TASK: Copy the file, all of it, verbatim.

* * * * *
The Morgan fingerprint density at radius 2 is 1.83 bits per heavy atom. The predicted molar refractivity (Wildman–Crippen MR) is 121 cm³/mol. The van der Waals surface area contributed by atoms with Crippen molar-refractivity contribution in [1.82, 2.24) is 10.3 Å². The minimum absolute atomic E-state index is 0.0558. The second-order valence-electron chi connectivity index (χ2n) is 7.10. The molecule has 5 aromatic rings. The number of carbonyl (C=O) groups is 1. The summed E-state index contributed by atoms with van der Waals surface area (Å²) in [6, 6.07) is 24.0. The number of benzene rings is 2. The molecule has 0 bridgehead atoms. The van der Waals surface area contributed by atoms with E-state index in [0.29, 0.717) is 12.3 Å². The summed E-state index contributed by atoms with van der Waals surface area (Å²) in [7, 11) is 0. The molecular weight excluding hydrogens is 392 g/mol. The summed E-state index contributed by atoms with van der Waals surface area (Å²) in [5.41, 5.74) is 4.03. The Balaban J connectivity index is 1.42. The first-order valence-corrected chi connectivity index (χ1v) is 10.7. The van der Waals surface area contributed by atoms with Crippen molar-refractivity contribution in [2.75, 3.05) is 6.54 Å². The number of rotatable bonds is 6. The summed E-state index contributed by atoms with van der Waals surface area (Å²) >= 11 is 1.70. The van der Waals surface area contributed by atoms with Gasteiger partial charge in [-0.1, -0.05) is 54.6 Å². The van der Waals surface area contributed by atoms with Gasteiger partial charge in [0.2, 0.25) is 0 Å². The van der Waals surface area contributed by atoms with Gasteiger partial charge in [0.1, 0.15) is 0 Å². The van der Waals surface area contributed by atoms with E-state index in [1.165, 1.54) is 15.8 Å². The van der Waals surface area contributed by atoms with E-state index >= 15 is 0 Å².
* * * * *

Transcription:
The Morgan fingerprint density at radius 2 is 1.83 bits per heavy atom. The predicted molar refractivity (Wildman–Crippen MR) is 121 cm³/mol. The van der Waals surface area contributed by atoms with Crippen molar-refractivity contribution in [1.82, 2.24) is 10.3 Å². The minimum absolute atomic E-state index is 0.0558. The second-order valence-electron chi connectivity index (χ2n) is 7.10. The molecule has 5 aromatic rings. The number of carbonyl (C=O) groups is 1. The summed E-state index contributed by atoms with van der Waals surface area (Å²) in [6, 6.07) is 24.0. The number of benzene rings is 2. The molecule has 0 bridgehead atoms. The van der Waals surface area contributed by atoms with E-state index in [0.29, 0.717) is 12.3 Å². The summed E-state index contributed by atoms with van der Waals surface area (Å²) in [7, 11) is 0. The molecular weight excluding hydrogens is 392 g/mol. The summed E-state index contributed by atoms with van der Waals surface area (Å²) in [5.41, 5.74) is 4.03. The Balaban J connectivity index is 1.42. The first-order valence-corrected chi connectivity index (χ1v) is 10.7. The van der Waals surface area contributed by atoms with Crippen molar-refractivity contribution in [2.75, 3.05) is 6.54 Å². The number of rotatable bonds is 6. The summed E-state index contributed by atoms with van der Waals surface area (Å²) >= 11 is 1.70. The van der Waals surface area contributed by atoms with Gasteiger partial charge in [-0.1, -0.05) is 54.6 Å². The van der Waals surface area contributed by atoms with Gasteiger partial charge in [0.2, 0.25) is 0 Å². The van der Waals surface area contributed by atoms with Gasteiger partial charge in [0.1, 0.15) is 0 Å². The van der Waals surface area contributed by atoms with E-state index in [1.165, 1.54) is 15.8 Å². The van der Waals surface area contributed by atoms with E-state index >= 15 is 0 Å².